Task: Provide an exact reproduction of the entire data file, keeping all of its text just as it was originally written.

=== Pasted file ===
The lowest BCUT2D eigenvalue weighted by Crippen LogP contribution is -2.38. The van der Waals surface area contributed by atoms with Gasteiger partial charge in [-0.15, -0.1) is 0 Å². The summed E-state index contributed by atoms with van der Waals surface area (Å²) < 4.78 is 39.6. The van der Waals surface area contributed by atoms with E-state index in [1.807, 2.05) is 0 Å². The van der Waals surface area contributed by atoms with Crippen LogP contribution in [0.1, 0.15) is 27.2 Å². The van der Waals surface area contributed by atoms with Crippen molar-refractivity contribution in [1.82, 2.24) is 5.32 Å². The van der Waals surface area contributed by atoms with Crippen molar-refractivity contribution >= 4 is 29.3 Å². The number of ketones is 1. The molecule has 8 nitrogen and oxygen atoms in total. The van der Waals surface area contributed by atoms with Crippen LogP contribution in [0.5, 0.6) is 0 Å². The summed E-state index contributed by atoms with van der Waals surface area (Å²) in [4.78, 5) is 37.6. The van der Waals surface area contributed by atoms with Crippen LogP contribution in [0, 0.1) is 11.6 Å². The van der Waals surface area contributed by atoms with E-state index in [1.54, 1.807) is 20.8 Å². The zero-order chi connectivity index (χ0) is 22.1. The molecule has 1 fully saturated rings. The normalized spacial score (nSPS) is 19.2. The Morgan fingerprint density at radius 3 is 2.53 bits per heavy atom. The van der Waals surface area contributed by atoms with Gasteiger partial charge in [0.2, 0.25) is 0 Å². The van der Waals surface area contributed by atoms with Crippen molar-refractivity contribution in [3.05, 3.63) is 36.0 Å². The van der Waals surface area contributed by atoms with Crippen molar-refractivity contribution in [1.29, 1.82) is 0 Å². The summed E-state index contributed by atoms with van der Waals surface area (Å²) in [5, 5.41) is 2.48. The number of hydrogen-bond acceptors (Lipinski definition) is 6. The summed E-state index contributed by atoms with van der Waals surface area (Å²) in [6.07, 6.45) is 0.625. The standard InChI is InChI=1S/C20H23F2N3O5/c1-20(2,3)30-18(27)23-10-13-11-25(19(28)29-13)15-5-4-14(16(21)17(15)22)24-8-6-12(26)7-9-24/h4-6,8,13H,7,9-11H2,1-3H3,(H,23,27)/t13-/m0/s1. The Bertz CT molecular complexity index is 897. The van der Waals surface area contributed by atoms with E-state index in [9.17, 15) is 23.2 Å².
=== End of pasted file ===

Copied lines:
The lowest BCUT2D eigenvalue weighted by Crippen LogP contribution is -2.38. The van der Waals surface area contributed by atoms with Gasteiger partial charge in [-0.15, -0.1) is 0 Å². The summed E-state index contributed by atoms with van der Waals surface area (Å²) < 4.78 is 39.6. The van der Waals surface area contributed by atoms with E-state index in [1.807, 2.05) is 0 Å². The van der Waals surface area contributed by atoms with Crippen LogP contribution in [0.1, 0.15) is 27.2 Å². The van der Waals surface area contributed by atoms with Crippen molar-refractivity contribution in [1.82, 2.24) is 5.32 Å². The van der Waals surface area contributed by atoms with Crippen molar-refractivity contribution >= 4 is 29.3 Å². The number of ketones is 1. The molecule has 8 nitrogen and oxygen atoms in total. The van der Waals surface area contributed by atoms with Crippen LogP contribution in [0.5, 0.6) is 0 Å². The summed E-state index contributed by atoms with van der Waals surface area (Å²) in [4.78, 5) is 37.6. The van der Waals surface area contributed by atoms with Crippen LogP contribution in [0, 0.1) is 11.6 Å². The van der Waals surface area contributed by atoms with E-state index in [1.54, 1.807) is 20.8 Å². The zero-order chi connectivity index (χ0) is 22.1. The molecule has 1 fully saturated rings. The normalized spacial score (nSPS) is 19.2. The Morgan fingerprint density at radius 3 is 2.53 bits per heavy atom. The van der Waals surface area contributed by atoms with Gasteiger partial charge in [0.2, 0.25) is 0 Å². The van der Waals surface area contributed by atoms with Crippen molar-refractivity contribution in [3.05, 3.63) is 36.0 Å². The van der Waals surface area contributed by atoms with Crippen molar-refractivity contribution in [1.29, 1.82) is 0 Å². The summed E-state index contributed by atoms with van der Waals surface area (Å²) in [5, 5.41) is 2.48. The number of hydrogen-bond acceptors (Lipinski definition) is 6. The summed E-state index contributed by atoms with van der Waals surface area (Å²) in [6.07, 6.45) is 0.625. The standard InChI is InChI=1S/C20H23F2N3O5/c1-20(2,3)30-18(27)23-10-13-11-25(19(28)29-13)15-5-4-14(16(21)17(15)22)24-8-6-12(26)7-9-24/h4-6,8,13H,7,9-11H2,1-3H3,(H,23,27)/t13-/m0/s1. The Bertz CT molecular complexity index is 897. The van der Waals surface area contributed by atoms with E-state index in [9.17, 15) is 23.2 Å².